Sandra Ayllon speaking out for children’s rights as part of the ‘Network of Child Communicators’.
October 12 2017

Giving every child a voice

Sixteen-year-old Sandra Ayllon from Cuenca in Ecuador had the chance to travel to Geneva in February to speak out for children’s rights as part of the ‘Network of Child Communicators’.

SOS Children’s Villages UK sister agencies have set up the Network for young people to share their stories to help safeguard children by strengthening families and building the capacities of child care professionals.

Sandra was taken into state care at the age of four. She stayed in various state-run institutions until two years ago when she went to live with an SOS family. Her mother has a physical disability, and was classed as unfit to keep custody of Sandra and her younger brother, who was adopted by a family in another country.

Sandra’s experience has given her the drive to stop others like her from being separated from their biological families.

“I would have liked the government to consult me and to ask me if I wanted to be separated from my family or, most importantly, if I wanted to be reunited with them,” said Sandra.

“I wanted something to be done to stop me from being separated from my mother, because it is not her fault that she has a disability which means that she can’t take care of me,” she added.

Speaking out for children’s rights

In February, Sandra shared her story and her recommendations for the government of Ecuador at an event organised by the Committee on the Rights of the Child (CRC) in Geneva. The Committee aims to promote human rights for all and to speak out against human rights violations worldwide.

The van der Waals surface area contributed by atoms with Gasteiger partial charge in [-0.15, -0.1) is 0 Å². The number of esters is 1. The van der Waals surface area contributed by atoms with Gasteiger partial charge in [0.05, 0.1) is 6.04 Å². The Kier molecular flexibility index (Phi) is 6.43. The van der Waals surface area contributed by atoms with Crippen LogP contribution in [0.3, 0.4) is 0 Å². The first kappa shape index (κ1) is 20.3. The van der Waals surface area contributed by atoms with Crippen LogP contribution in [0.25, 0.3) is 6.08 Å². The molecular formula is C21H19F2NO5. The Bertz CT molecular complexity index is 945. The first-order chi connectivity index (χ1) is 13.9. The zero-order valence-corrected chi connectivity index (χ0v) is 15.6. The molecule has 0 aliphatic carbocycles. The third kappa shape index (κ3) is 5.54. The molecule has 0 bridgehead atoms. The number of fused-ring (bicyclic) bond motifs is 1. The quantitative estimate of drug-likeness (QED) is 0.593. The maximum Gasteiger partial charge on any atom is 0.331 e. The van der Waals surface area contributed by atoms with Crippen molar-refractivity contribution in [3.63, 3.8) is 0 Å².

Sandra’s inputs were discussed at the CRC’s most recent session. In response to her proposals to safeguard children’s rights, committee members called on the government of Ecuador to adopt strategies to promote the family-based care of children. They also urged the state to take action to provide sufficient budget allocations to foster parents across the country and to implement a strategy for the deinstitutionalisation of children.

“For us, this was a big opportunity to ensure child participation and to give young people a voice to advocate and speak out in the best interests of children,” said Veronica Legarda, National Advocacy Coordinator for SOS Children’s Villages in Ecuador. “With this experience and these recommendations, we can start to engage the whole society in favour of the rights of children who have lost family care. We can improve public policy and child protection systems.”

SOS Children’s Villages aspires to learn from experiences like Sandra’s in order to widen its partnerships with governments, encourage states to reduce institutional practices and to improve alternative care.

You can help us in our work to improve children’s lives around the world by making a donation to SOS Children’s Villages today.